Highly specific positive feelings - Deepstash

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Highly specific positive feelings

... that depend on particular circumstances:

  • Desbundar (Portuguese): to shed one’s inhibitions in having fun
  • Tarab (Arabic): a musically induced state of ecstasy or enchantment
  • Shinrin-yoku (Japanese): the relaxation gained from bathing in the forest, figuratively or literally
  • Gigil (Tagalog): the irresistible urge to pinch or squeeze someone because they are loved or cherished
  • Yuan bei (Chinese): a sense of complete and perfect accomplishment
  • Iktsuarpok (Inuit): the anticipation one feels when waiting for someone, whereby one keeps going outside to check if they have arrived.

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MORE IDEAS FROM THE SAME ARTICLE

It aims to offer a more nuanced understanding of ourselves, by capturing many ways of expressing good feelings from across the world.
It is directed by Tim Lomas at the University of East London, who is working towards getting many "untranslatable" experiences get in our daily vocabulary.

  • Dadirri (Australian aboriginal): a deep, spiritual act of reflective and respectful listening
  • Pihentagyú (Hungarian): literally meaning “with a relaxed brain”, it describes quick-witted people who can come up with sophisticated jokes or solutions
  • Desenrascanç...

It's our capacity to distinguish between the particularities of our emotions. This then determines how well we cope with life.
Some of us use different emotion words interchangeably, while others are highly precise in their descriptions.

  • Natsukashii (Japanese): a nostalgic longing for the past, with happiness for the fond memory, yet sadness that it is no longer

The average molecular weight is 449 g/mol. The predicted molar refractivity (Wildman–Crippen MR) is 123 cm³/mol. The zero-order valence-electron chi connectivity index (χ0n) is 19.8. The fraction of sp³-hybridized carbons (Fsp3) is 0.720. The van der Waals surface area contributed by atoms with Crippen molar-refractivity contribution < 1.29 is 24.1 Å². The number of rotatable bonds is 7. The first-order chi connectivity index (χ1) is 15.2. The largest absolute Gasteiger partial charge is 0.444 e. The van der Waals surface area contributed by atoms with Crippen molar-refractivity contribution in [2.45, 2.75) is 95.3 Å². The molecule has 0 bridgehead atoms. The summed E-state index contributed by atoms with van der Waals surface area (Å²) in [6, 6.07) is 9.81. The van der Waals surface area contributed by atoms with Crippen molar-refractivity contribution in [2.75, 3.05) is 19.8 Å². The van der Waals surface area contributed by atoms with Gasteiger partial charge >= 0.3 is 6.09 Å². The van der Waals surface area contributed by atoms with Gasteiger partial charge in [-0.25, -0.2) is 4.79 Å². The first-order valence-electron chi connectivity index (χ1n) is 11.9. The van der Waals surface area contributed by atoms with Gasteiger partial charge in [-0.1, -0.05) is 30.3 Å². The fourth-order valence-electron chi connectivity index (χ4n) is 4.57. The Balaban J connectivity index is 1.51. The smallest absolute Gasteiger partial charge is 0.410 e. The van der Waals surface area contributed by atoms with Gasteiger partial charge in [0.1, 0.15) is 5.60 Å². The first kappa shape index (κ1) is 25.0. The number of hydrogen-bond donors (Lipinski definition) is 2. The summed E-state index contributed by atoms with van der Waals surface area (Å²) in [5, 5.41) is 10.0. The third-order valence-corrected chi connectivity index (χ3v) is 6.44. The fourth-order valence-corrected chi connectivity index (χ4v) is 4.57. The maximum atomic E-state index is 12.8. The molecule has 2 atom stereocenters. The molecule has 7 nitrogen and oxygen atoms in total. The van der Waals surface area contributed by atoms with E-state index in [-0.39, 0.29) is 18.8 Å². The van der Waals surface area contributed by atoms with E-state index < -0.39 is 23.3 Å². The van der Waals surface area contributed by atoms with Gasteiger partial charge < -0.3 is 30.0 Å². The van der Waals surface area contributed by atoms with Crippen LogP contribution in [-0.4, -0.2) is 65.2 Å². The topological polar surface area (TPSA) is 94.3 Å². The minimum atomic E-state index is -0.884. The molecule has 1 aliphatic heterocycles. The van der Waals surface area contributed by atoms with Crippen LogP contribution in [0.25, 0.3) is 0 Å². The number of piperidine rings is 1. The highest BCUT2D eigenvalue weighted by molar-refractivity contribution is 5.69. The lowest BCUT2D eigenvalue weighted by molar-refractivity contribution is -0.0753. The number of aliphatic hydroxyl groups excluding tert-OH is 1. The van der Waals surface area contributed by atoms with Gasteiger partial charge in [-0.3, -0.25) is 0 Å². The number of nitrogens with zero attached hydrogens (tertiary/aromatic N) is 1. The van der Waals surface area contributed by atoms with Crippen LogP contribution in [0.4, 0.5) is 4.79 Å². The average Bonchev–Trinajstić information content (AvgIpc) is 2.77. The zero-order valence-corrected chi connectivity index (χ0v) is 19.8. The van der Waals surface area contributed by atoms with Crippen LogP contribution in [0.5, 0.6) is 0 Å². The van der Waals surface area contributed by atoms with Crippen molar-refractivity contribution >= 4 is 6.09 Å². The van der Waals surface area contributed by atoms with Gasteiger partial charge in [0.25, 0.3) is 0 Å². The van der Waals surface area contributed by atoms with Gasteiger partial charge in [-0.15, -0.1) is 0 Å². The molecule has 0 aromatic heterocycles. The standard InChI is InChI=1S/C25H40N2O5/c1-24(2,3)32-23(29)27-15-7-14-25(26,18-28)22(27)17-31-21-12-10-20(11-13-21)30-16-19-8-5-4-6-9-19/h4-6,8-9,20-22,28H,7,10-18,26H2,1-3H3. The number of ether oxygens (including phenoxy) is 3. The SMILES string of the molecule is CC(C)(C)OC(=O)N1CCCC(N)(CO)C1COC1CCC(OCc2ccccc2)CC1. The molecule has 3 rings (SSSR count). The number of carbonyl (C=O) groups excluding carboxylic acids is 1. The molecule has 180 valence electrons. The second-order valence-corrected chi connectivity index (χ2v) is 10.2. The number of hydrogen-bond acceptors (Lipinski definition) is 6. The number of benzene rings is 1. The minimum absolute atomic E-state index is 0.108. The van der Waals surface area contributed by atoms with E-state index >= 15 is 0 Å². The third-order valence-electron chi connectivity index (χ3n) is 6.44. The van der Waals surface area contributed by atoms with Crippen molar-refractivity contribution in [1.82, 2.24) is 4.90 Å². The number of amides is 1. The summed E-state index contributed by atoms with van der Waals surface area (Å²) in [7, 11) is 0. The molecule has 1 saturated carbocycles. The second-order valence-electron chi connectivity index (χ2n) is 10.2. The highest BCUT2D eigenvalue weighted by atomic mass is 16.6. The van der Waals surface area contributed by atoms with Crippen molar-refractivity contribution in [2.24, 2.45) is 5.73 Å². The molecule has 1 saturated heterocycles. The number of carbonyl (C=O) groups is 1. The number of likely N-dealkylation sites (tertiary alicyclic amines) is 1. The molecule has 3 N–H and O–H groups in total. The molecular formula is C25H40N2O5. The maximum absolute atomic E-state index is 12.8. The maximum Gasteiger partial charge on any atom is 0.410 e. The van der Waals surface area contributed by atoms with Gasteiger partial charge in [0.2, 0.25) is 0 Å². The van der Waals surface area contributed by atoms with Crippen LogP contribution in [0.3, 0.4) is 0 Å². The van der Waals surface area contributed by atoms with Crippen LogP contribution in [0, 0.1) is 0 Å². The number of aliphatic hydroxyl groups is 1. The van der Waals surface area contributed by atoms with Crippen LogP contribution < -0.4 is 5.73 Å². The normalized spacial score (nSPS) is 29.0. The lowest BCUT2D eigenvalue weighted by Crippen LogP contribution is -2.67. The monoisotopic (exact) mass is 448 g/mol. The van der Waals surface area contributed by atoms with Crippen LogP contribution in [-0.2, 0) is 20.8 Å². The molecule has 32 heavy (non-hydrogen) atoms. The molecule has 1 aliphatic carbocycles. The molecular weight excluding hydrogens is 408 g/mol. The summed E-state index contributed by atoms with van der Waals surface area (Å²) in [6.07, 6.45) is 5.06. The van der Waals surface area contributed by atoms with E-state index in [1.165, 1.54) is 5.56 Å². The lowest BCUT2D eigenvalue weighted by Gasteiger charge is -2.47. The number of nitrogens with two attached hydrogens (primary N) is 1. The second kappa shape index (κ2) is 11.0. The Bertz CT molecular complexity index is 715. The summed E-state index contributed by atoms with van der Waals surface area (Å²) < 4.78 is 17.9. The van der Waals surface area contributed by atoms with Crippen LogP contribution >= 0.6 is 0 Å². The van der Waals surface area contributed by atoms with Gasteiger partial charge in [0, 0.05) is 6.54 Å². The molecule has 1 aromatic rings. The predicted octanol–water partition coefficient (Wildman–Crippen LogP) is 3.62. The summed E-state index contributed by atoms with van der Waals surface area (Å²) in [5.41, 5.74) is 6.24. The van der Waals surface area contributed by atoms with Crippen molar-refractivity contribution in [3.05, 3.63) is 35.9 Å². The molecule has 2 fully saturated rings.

• Wabi-sabi (Japanese): a “dark, desolate sublimity” centered on transience and imperfection in beauty
  • Saudade (Portuguese): a ...

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It is the sentimentality of our past, usually for a particular time and place associated with positive emotions, etched in our memories. Historical texts state it was termed as homesickness during war times.

It is now considered a natural, common emotion, a way to escape from the cur...

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Our feelings can surprise us

Although we think that we know how we feel, the sensations of anger, anxiety, hunger, or illness are more alike than we realize.

We may sometimes misinterpret those signals with grave consequences. But there are some practical ways to gain control of our ...

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Waldeinsamkeit (German)

The German word waldeinsamkeit consists of two words joined together. Wald means forest, and einsamkeit means loneliness or solitude.

It hints at both the feeling of being alone in the woods and also at a peaceful oneness with nature.

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